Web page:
Petit Louis Bistro
Lunch and dinner

Phillips - Harborplace
Lunch and dinner

Red Maple
Lunch and dinner

Dinner only

Rusty Scupper
Lunch and dinner
Excludes Saturday and Sunday

Ruth's Chris Steak House - Baltimore
Dinner only

Ruth's Chris Steak House - Pier 5
Dinner only

Shula's Steak House
Dinner only

Sotto Sopra
Dinner only

Taste Restaurant
Dinner only

The Prime Rib
Dinner only
Excludes Saturday and Sunday

Timothy Dean Bistro
Dinner only

Dinner only

Xanadu Restaurant
Lunch and dinner

So many high-end joints! I'm looking forward to the menu postings, and will pass that info on here, once I have it. I'd like to try VIN, Timothy Dean, Oceanaire, or one of the Big Steaks Management joints (Babalu Grill, Blue Sea Grill, Ruth's Chris). How about you?

Saturday, June 23, 2007

Service? What's That?

Last night I went out to dinner with my friend Stacey and her friend Alex. Friday night at 7pm is a bad time for dining out in Baltimore if one doesn't have a reservation, but we gave it a shot. Alex wanted seafood, mentioning crab cakes in particular, so I did a quick Google search to see where they might be found in the northern Baltimore County area. I knew Ocean Pride would be packed, and they were. We definitely didn't want to wait 45 minutes, so headed further up York Road. I had never been to Michael's Café, but read that they had crabcakes, so we gave it a go. Unfortunately for us, they could accomodate us right away. At least, we got to sit down. Actual accomodation was a long time in coming.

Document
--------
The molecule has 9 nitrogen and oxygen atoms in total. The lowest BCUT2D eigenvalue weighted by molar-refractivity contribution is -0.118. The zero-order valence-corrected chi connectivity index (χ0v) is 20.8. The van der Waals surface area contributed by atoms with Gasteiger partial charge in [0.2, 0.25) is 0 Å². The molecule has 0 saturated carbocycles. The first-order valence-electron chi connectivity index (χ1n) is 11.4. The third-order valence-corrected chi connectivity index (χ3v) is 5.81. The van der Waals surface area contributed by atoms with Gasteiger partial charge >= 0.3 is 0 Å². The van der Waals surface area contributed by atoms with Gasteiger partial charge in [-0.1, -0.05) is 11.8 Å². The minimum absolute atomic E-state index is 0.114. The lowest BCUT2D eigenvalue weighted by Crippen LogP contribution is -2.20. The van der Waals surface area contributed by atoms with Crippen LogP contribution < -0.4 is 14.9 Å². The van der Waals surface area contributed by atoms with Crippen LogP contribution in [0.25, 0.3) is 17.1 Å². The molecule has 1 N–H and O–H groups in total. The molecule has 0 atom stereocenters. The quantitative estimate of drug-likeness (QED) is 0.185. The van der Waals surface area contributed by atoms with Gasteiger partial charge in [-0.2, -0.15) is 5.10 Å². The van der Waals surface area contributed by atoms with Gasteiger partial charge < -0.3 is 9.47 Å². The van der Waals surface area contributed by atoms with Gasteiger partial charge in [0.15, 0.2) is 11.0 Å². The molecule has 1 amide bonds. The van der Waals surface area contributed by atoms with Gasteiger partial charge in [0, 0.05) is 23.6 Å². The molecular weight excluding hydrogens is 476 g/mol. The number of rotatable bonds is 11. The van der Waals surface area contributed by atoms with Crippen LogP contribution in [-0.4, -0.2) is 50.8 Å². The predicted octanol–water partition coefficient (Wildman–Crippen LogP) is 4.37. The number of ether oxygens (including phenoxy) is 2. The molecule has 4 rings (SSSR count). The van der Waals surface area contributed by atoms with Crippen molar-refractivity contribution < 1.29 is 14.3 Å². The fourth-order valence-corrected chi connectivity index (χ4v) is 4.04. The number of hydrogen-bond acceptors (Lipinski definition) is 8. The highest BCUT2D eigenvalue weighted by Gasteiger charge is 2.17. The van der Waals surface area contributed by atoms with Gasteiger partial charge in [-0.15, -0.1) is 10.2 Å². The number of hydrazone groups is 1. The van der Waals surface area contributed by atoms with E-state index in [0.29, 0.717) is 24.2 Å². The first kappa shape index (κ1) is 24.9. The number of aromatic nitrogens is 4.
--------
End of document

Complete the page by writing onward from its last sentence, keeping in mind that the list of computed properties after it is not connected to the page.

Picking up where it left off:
Right away, our waitress came up to recite a list of specials in her bizarrely nasal Minnie Mouse with strep throat voice. She took Alex's drink order for an iced tea and left. A minute or so later, she brought the tea, and a small plate of butter, and then disappeared for a bit. Which was fine. Since one of us is constantly talking, I needed the extra time to grab a minute here and there to actually concentrate on the menu. Bread eventually came, but Minnie Mouse disappeared fast without taking our order. After what seemed like an eternity, she returned and we requested the seared Ahi tuna, calamari, and crab/shrimp dip appetizers. Alex and I ordered crab cakes for our entrees, and Stacey decided on scallops. And because some of us really needed a drink, I selected a bottle of Ravenswood Zinfandel, very nicely priced at $25.